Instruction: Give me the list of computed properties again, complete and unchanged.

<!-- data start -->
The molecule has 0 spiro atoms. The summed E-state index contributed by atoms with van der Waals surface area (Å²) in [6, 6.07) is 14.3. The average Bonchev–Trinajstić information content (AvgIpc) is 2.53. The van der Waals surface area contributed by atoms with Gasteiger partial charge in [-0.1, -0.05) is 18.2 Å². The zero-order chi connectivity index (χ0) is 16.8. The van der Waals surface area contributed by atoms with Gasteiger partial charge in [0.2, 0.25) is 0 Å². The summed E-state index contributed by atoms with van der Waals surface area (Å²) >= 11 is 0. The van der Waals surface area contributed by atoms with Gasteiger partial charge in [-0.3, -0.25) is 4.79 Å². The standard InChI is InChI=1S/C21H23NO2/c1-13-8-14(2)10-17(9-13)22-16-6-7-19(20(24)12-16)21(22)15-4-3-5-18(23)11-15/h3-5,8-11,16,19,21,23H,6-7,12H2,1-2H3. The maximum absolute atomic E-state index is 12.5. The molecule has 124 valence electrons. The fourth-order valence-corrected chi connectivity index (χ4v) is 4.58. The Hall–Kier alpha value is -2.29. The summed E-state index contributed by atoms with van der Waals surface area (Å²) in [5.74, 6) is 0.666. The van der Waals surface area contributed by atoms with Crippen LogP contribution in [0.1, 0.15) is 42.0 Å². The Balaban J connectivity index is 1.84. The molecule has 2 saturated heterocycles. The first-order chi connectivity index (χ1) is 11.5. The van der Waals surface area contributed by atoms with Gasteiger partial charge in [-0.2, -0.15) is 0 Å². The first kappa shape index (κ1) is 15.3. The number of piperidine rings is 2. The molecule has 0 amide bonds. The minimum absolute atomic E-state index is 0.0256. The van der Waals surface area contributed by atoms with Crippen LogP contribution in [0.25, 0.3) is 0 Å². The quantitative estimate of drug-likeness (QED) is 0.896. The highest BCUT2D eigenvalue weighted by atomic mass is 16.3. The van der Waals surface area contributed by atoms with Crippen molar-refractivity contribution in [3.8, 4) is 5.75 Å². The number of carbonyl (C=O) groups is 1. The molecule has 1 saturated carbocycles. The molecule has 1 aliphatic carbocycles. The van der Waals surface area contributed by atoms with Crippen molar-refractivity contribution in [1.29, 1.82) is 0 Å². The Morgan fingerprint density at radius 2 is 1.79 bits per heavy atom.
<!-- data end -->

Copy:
The molecule has 0 spiro atoms. The summed E-state index contributed by atoms with van der Waals surface area (Å²) in [6, 6.07) is 14.3. The average Bonchev–Trinajstić information content (AvgIpc) is 2.53. The van der Waals surface area contributed by atoms with Gasteiger partial charge in [-0.1, -0.05) is 18.2 Å². The zero-order chi connectivity index (χ0) is 16.8. The van der Waals surface area contributed by atoms with Gasteiger partial charge in [0.2, 0.25) is 0 Å². The summed E-state index contributed by atoms with van der Waals surface area (Å²) >= 11 is 0. The van der Waals surface area contributed by atoms with Gasteiger partial charge in [-0.3, -0.25) is 4.79 Å². The standard InChI is InChI=1S/C21H23NO2/c1-13-8-14(2)10-17(9-13)22-16-6-7-19(20(24)12-16)21(22)15-4-3-5-18(23)11-15/h3-5,8-11,16,19,21,23H,6-7,12H2,1-2H3. The maximum absolute atomic E-state index is 12.5. The molecule has 124 valence electrons. The fourth-order valence-corrected chi connectivity index (χ4v) is 4.58. The Hall–Kier alpha value is -2.29. The summed E-state index contributed by atoms with van der Waals surface area (Å²) in [5.74, 6) is 0.666. The van der Waals surface area contributed by atoms with Crippen LogP contribution in [0.1, 0.15) is 42.0 Å². The Balaban J connectivity index is 1.84. The molecule has 2 saturated heterocycles. The first-order chi connectivity index (χ1) is 11.5. The van der Waals surface area contributed by atoms with Gasteiger partial charge in [-0.2, -0.15) is 0 Å². The first kappa shape index (κ1) is 15.3. The number of piperidine rings is 2. The molecule has 0 amide bonds. The minimum absolute atomic E-state index is 0.0256. The van der Waals surface area contributed by atoms with Crippen LogP contribution in [0.25, 0.3) is 0 Å². The quantitative estimate of drug-likeness (QED) is 0.896. The highest BCUT2D eigenvalue weighted by atomic mass is 16.3. The van der Waals surface area contributed by atoms with Crippen molar-refractivity contribution in [3.8, 4) is 5.75 Å². The number of carbonyl (C=O) groups is 1. The molecule has 1 saturated carbocycles. The molecule has 1 aliphatic carbocycles. The van der Waals surface area contributed by atoms with Crippen molar-refractivity contribution in [1.29, 1.82) is 0 Å². The Morgan fingerprint density at radius 2 is 1.79 bits per heavy atom.